We have understood that in simple random sampling, the variance of the sample estimate of the population is:
(a) Inversely proportional to the sample size,
(b) Directly proportional to the variability of the sampling units in the population.
We also know that the precision is defined as reciprocal of its sampling variance. Therefore as sample size increases precision increases. Apart from increasing the sample size or sampling fraction n/ N, the only way of increasing the precision of sample mean is to devise a sampling technique which will effectively reduce variance, the population heterogeneity. One such technique is Stratified Sampling.
Stratification Means Division into Layers:
Past data or some other information related to the character under study may be used to divide the population into various groups given below:
(i) Units within each group are as homogeneous as possible.
(ii) The group means are as widely different as possible. Thus, if we have a population consisting of N sampling units, it is divided into k relatively homogeneous mutually disjoint (non-overlapping) sub-groups, termed as strata, of sizes N1, N2 _____ N such that N = “N if or i = 1 to k.
Principle Advantages of Stratified Random Sampling:
1. More Representatives:
In a non-stratified random sample some strata may be over represented, others may be under-represented while some may be excluded altogether. Stratified sampling ensures any desired representation in the sample of the various strata in the population. It over-rules the possibility of any essential group of the population being completely excluded in the sample. Stratified sampling thus provides a more representative cross section of the population and is frequently regarded as the most efficient system of sampling.
2. Greater Accuracy:
Stratified sampling provides estimates with increased precision. Moreover, stratified sampling enables us to obtain the results of known precision for each stratum.
3. Administrative Convenience:
As compared with simple random sample, the stratified random samples are more concentrated geographically. Accordingly, the time and money involved in collecting the data and interviewing the individuals may be considerably reduced and the supervision of the field work could be allocated with greater ease and convenience.
Sometimes you will notice that sampling problems may differ markedly in different parts of population. For example- Literates and Illiterate people live in ordinary homes and people living in institutions, hostels, hospitals etc.
In such cases we will deal with the problem through stratified sampling by regarding the different parts of the population as stratum and tackling the problems of the survey within each stratum independently.
You can allocate the sample sizes for different strata which can be done in two ways:
1. Proportional allocation.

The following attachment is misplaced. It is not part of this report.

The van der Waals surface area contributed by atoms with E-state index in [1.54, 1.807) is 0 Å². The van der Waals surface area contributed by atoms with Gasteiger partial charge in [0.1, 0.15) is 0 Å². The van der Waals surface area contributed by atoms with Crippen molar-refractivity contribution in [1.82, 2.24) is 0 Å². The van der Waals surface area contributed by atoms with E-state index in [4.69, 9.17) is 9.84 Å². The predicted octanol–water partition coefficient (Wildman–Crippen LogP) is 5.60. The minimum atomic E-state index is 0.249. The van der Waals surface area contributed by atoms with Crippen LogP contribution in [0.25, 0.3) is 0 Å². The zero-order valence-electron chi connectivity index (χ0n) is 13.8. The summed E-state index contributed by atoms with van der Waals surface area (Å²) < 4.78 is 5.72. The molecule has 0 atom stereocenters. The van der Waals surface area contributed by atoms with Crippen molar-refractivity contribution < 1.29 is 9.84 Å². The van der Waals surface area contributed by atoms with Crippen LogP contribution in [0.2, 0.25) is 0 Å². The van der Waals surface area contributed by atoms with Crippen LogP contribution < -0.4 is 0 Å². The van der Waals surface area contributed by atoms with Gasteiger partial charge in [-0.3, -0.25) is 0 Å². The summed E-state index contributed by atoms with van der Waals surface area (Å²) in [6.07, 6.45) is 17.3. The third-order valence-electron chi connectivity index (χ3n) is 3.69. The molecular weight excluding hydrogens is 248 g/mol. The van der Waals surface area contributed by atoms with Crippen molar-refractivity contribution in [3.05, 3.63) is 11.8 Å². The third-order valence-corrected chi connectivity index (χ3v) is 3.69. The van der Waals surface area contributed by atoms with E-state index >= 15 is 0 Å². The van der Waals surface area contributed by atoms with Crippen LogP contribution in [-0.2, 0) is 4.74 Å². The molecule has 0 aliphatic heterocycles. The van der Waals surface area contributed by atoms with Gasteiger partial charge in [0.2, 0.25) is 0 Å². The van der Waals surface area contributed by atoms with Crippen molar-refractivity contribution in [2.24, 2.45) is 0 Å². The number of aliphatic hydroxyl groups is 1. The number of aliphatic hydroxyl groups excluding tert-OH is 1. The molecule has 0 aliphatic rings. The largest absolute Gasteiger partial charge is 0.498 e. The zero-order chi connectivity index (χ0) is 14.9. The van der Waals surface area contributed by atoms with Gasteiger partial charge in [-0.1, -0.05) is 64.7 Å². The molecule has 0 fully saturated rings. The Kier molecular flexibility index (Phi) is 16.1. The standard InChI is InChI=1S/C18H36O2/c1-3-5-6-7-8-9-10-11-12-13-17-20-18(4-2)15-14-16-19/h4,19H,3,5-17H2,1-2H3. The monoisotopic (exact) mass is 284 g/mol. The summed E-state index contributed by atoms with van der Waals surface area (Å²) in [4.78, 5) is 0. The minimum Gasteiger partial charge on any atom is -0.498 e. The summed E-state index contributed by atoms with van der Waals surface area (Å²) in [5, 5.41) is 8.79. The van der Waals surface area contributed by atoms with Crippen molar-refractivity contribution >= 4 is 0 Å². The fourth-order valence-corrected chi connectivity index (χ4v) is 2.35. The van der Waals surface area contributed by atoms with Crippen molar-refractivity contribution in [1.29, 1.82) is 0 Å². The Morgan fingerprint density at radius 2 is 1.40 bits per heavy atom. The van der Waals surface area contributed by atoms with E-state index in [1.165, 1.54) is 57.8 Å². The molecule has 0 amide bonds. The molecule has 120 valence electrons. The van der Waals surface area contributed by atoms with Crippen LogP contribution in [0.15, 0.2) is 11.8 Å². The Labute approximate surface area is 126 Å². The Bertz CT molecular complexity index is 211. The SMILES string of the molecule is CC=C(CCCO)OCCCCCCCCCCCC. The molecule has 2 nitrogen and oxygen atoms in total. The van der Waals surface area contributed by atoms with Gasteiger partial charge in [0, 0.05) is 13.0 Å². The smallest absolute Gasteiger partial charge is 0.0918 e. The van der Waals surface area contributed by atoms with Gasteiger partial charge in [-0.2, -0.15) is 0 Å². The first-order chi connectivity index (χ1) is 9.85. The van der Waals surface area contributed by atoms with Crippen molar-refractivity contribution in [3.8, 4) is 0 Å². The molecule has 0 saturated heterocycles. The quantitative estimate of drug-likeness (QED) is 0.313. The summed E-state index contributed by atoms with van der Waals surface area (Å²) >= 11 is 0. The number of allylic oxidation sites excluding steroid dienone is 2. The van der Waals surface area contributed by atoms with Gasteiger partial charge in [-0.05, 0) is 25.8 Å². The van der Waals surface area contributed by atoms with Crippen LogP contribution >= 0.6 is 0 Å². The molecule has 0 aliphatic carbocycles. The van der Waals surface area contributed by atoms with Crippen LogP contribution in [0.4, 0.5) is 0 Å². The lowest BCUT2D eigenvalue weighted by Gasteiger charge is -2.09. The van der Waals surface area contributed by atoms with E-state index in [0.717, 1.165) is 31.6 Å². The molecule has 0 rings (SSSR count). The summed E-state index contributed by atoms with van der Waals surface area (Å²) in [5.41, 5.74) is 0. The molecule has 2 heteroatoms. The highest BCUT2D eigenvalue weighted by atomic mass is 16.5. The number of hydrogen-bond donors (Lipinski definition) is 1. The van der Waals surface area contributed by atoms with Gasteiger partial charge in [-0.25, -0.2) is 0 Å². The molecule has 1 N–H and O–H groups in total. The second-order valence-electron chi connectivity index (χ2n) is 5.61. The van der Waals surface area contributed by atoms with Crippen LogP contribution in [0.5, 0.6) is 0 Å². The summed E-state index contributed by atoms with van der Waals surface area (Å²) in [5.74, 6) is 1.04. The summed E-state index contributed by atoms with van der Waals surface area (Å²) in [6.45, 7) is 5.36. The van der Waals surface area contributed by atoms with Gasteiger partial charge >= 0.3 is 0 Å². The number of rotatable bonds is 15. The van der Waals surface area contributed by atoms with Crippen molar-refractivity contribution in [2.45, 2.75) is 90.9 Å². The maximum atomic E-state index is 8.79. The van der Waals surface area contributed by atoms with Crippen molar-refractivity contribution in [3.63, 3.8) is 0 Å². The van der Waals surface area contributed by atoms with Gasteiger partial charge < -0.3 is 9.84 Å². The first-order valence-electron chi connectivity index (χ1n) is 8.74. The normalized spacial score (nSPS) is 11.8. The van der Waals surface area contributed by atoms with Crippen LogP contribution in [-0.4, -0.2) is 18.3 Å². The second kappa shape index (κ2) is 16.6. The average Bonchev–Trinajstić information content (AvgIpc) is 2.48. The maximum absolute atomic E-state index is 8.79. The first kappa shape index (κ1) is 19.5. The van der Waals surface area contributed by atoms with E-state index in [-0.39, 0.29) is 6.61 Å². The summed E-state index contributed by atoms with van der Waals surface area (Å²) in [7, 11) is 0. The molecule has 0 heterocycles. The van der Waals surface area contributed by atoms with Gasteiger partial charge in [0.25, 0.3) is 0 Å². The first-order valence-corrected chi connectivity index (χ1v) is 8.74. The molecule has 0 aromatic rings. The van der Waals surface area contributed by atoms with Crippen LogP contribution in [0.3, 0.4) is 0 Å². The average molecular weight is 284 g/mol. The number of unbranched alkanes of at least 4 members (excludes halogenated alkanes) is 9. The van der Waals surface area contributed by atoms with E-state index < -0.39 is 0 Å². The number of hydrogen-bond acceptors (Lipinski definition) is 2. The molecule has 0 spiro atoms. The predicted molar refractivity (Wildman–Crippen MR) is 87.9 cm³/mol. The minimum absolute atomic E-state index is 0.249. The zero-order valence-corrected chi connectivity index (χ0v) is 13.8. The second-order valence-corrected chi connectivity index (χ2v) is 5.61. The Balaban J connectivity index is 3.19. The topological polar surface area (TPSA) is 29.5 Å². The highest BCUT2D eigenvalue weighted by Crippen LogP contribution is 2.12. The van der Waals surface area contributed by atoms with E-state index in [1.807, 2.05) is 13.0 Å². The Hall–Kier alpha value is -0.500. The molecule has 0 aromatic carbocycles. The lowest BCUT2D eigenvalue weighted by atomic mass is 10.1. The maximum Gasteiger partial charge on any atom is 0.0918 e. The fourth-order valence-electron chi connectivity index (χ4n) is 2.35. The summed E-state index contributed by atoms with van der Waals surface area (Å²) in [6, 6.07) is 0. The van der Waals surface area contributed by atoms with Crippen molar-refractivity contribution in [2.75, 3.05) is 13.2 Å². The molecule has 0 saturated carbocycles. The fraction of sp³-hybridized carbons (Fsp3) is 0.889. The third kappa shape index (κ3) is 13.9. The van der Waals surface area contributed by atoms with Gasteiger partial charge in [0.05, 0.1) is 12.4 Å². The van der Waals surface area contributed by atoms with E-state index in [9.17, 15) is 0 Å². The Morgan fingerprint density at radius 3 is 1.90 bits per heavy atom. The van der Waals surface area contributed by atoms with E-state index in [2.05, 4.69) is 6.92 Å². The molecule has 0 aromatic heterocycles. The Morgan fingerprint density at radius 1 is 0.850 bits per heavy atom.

2. Optimum allocation.
In proportional allocation, allocation of n, the sample size of each stratum is called proportional if the sample fraction is constant for each stratum i.e.,
N1= n2 =—————-= nk
n1 N2 Nk
Optimum allocation is another guiding principle in the determination of the n1 is to choose so as to:
1. Minimize the variance (i.e., maximize the variance) of the estimate for-(i) fixed sample size, (ii) fixed cost
2. Minimize the total cost for fixed desired precision.
Systematic Random Sampling:
Let us consider the population size is N. Number all the sampling units from 1 to N in some order and a sample of size n is drawn in such a way that N = nk i.e. k = N/n, Where k, usually called the sampling interval and is an integer.
In systematic random sampling if a number drawn randomly, and suppose that the number drawn is i d. k and selecting the unit corresponding to this number and every kth unit subsequently. Thus the systematic sample of size n will consist of the units.
Here i, I + k, I + 2k, ——————————-, I + (n – 1) k are units. The random number i is called the random start and its value determines the whole sample.
Merits and Demerits of Systematic Random Sampling:
Merits and demerits of systematic random sampling are:
(i) Systematic sampling is operationally more convenient than simple random sampling or stratified random sampling. It saves your time and work involved.
(ii) This sampling is more efficient to simple random sample, provided the frame (the list from which you have drawn the sample units) is arranged wholly at random.
(i) The main disadvantage of systematic sampling is that it they are not in general random samples since the requirement in merit two is rarely fulfilled.
(ii) If N is not a multiple of n, then;
a. The actual sample size is different from that required,
b. Sample mean is not an unbiased estimate of the population mean.
(iii) It does not provide the sampling error.
(iv) Systematic sampling may yield highly biased estimates if there are periodic features associated with the sampling interval, i.e., if the frame (list) has a periodic feature and k is equal to or a multiple of the period.